Just back from battling the crowds in midtown Manhattan, where sidewalks are packed so densely you can barely move. Everyone is there to see the light show that is New York at the holidays. I didn’t even glance at that giant tree or the ice skaters twirling around Rockefeller Center. I was there to get my hands on the magnificent jewels. Get out of my way!
There were three pairs of JAR at the New York previews this year, two at Christie’s and one at Sotheby’s. I was particularly eager to see the blue opal and zircon JAR ear clips, the ones estimated to sell for $150,000-200,000 at Christie’s on December 7 – not a price point you normally associate with stones such as those. But part of what sets Joel Arthur Rosenthal apart is his ability to find the very best gem material – even of the so-called “semi-precious” variety – and transform it into high luxury. [UPDATE: Blue opal ear clips sold for $180,000.]
Somebody always ends the year handing over their bespoke JAR jewels to Christie’s or Sotheby’s. I like to picture a woman’s delight when she unwraps her present. But then I usually spot them a few months later at the booth of a high-end estate dealer like YAFA Signed Jewels. Turns out, they never made it out of Manhattan. This year, whoever manages to shell out the quarter mil required to possess these particular cult classics, they made it into my hands first – and then onto my ears.
As usual with JAR jewels, they were a shock of unexpected size and color. Big and bold – yet perfectly comfortable.
As you can see, they are a modified fleur-de-lis. What you can’t see is the way the zircons glitter vivid blue and green, surrounded by the sparkle of diamonds on JAR’s signature blackened gold. When you hear “opal” you may be expecting hidden rainbow but this is blue opal, more of a cross between blue chalcedony and Sleeping Beauty turquoise, except the blue-green color of the Caribbean.
I was surprised to find them in the case. At the big jewelry previews, there is always a semi-veiled room attached to the showroom lined with tables where specialists work with individual clients, letting them hold the jewels to their loupes and ask lots of questions the rest of us can’t hear. This accounts for the disappointingly empty spaces in the showcases, where the jewels are supposed to be.
So this year, knowing the blue opal JAR ear clips would be in high demand, I made a beeline for that case – and was pleasantly surprised to find them waiting for me and, a few seconds later, in my hands.
Here are the backs, always worth looking at with JAR jewels, because always beautifully finished, the pavé a perfect honeycomb, the backs of the stones polished and shaped with as much care as the fronts.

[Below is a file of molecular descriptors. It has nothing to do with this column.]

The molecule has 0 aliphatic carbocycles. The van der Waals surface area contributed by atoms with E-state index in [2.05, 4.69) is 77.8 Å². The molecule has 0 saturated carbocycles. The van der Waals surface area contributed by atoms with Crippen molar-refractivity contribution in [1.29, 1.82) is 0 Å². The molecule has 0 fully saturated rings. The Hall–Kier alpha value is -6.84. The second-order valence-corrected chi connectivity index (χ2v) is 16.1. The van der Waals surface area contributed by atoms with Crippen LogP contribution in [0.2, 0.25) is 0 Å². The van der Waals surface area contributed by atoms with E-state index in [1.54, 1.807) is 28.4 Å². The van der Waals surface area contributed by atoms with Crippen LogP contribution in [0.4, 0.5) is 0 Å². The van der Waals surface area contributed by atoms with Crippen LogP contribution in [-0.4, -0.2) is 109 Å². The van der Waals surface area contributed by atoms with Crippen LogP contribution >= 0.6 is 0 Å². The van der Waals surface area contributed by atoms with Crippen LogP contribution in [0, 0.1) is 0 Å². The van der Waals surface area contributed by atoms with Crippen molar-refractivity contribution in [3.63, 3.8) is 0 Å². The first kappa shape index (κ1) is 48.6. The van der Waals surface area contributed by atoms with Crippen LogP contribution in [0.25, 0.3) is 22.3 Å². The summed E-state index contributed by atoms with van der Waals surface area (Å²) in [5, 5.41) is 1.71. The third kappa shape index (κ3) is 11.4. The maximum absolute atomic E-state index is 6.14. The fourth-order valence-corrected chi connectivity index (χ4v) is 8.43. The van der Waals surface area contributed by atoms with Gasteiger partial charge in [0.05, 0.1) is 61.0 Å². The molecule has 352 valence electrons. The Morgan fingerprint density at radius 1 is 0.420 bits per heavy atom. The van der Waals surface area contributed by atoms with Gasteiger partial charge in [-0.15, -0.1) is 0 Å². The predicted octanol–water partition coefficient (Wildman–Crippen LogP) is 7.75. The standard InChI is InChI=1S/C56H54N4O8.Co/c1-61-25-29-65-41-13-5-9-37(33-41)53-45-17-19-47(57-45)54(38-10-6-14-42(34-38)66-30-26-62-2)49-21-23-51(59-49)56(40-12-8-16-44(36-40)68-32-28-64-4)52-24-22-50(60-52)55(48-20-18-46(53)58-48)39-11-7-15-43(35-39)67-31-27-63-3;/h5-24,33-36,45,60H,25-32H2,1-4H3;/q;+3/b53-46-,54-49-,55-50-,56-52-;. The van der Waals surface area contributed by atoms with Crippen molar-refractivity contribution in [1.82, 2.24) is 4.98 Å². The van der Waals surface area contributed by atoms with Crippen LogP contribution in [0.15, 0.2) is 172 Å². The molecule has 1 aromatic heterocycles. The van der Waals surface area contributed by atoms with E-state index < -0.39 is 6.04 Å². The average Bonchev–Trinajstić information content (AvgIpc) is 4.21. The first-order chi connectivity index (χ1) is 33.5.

The other JAR pair at Christie’s were less showy, but in a form of which the Bronx-born Rosenthal is famously fond – the scallop shell. These brooches were carved in cloudy quartz that absorbs and holds the light, subtly translucent. One was pale peach, the other palest blue. The best detail, I thought, was the way the diamonds along the border subtle graduate in size at the bottom corners and then shrink again, adding subtle drama.
Measuring one and 5/8 inches in width, this set of JAR shells is expected to sell for $30,000-50,000. UPDATE: These sold for a hammer price of $65,000.
Alas, I didn’t quite make it all the way uptown to see Sotheby’s JAR ear clips but they fit rather nicely with the ones at Christie’s – a little complementary pastel, a little opaque opal, and the usual flash of diamonds on blackened gold. Here is the official shot from the catalog.
These feature central domes of pink opal – another opaque variety of opal – surrounded by soft green chrysoprase and a border of diamonds on blacked 18k gold. They are expected to fetch $50,000-80,000 at Sotheby’s New York on December 8.
But as ever with JAR jewels, the estimates are a shot in the dark. Given that he never repeats himself and works with such unusual material, it’s kind of difficult to know who will spring for what. It’s always fun to watch though.
That, by the way, is just as true for his limited-edition costume jewelry as it is for his bespoke fine jewels. The titanium violet ear clips he designed for the Somerset House, London exhibition of his jewelry in 2002 appreciated dramatically over the years. Those titanium ear clips never make it into the Magnificent Jewels sales, but are just valuable enough to fit into the more accessible fine jewelry auctions.
I was less enamored with the resin and gilt collection Rosenthal designed for sale at the Met exhibit a few years ago. Four years ago, I posted these shots in a review of that collection.
Not a very flattering shot of the gilt feathers, which I thought were kind of hideous – especially considering their $7,500 price tag. I preferred the gardenias – to look at it. “Personally, I don’t adore those resin gardenias enough to shell out $4,000,” I wrote. “But if you want to invest in a collectible, this is not a bad gamble.”
Well, guess what? We’re about to find out exactly how that gamble paid off. They’re back on the Upper East Side, a few blocks from the Met, where they were originally purchased. A pair of each is making an appearance at the “Fine Jewelry” auction at Sotheby’s this Friday, December 9, day after its Magnificent Jewels sale.
Both the gilt “Tickle Me Feathers” and the resin gardenias Rosenthal designed for the Met are estimated at $2,000-3,000 – somewhat less than they retailed for. But they’ve got that JAR brand and the Sotheby’s publicity machine behind them.
In the title of my review of that collection four years ago, I asked the question: Are they worth the price? I guess we’re about to find out.
All photos, except the last, are my own ©Cathleen McCarthy. Final shot courtesy of Sotheby’s.